Joseph Mulwa, a businessman in Kibera’s Laini Saba area, ran a toilet facility on the rail reserve that was scheduled for demolition.
“I bought the house in 2012 at 210,000 Kenyan shillings ($2,100) and then used 1.3 million Kenyan shillings ($13,000) to renovate it,” Mulwa said.
In 2015, after running the toilet business for three years, he heard about the plan by Kenya Railways to demolish the houses and build new ones.
“I thought it was a nice thing for us, because it was their property and they were not chasing us out, they were giving us an alternative,” he said.
Mulwa registered and waited for the new houses to be completed.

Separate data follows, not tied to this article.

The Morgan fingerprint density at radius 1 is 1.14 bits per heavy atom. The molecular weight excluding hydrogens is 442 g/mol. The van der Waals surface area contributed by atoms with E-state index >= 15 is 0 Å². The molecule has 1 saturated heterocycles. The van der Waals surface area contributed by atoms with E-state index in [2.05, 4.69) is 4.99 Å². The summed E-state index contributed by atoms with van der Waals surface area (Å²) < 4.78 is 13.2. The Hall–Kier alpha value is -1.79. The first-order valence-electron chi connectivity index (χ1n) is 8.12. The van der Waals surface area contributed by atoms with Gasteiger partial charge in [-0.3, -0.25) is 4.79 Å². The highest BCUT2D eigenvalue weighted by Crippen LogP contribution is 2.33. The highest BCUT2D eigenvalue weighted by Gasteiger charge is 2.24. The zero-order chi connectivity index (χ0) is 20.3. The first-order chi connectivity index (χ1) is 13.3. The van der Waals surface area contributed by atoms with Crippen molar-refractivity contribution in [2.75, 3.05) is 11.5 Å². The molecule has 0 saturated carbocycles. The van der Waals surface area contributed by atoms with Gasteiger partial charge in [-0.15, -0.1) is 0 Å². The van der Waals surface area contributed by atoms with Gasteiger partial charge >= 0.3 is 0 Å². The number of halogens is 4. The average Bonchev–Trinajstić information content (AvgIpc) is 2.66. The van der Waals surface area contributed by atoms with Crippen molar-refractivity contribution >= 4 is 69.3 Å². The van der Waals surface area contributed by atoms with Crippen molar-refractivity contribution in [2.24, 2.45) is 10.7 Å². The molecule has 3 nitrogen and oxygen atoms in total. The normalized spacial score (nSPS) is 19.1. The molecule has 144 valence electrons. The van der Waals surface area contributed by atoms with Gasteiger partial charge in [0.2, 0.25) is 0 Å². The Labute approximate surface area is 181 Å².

Unbeknownst to him, the person who had sold him the building in 2012 had also registered himself as the owner. Kenya Railways considered that person the rightful beneficiary of the new property, according to Mulwa.
“So when they allocated the new houses, business premises, and made compensations; I did not get any,” he said.
James Maina, a scrap dealer, is a father of six. His house was located along the rail line in Laini Saba, next to Mulwa’s toilet. Maina’s eldest son recently finished high school, while two of his girls have just enrolled.
“They are big girls now, and my son will be going to college soon,” Maina said with a smile.
Maina considers himself lucky to have received housing, but was surprised to be allocated a single room for his entire family.
“The problem is that they lied to us, that they would give us a three-bedroom house, but they ended up giving me a single room,” Maina said.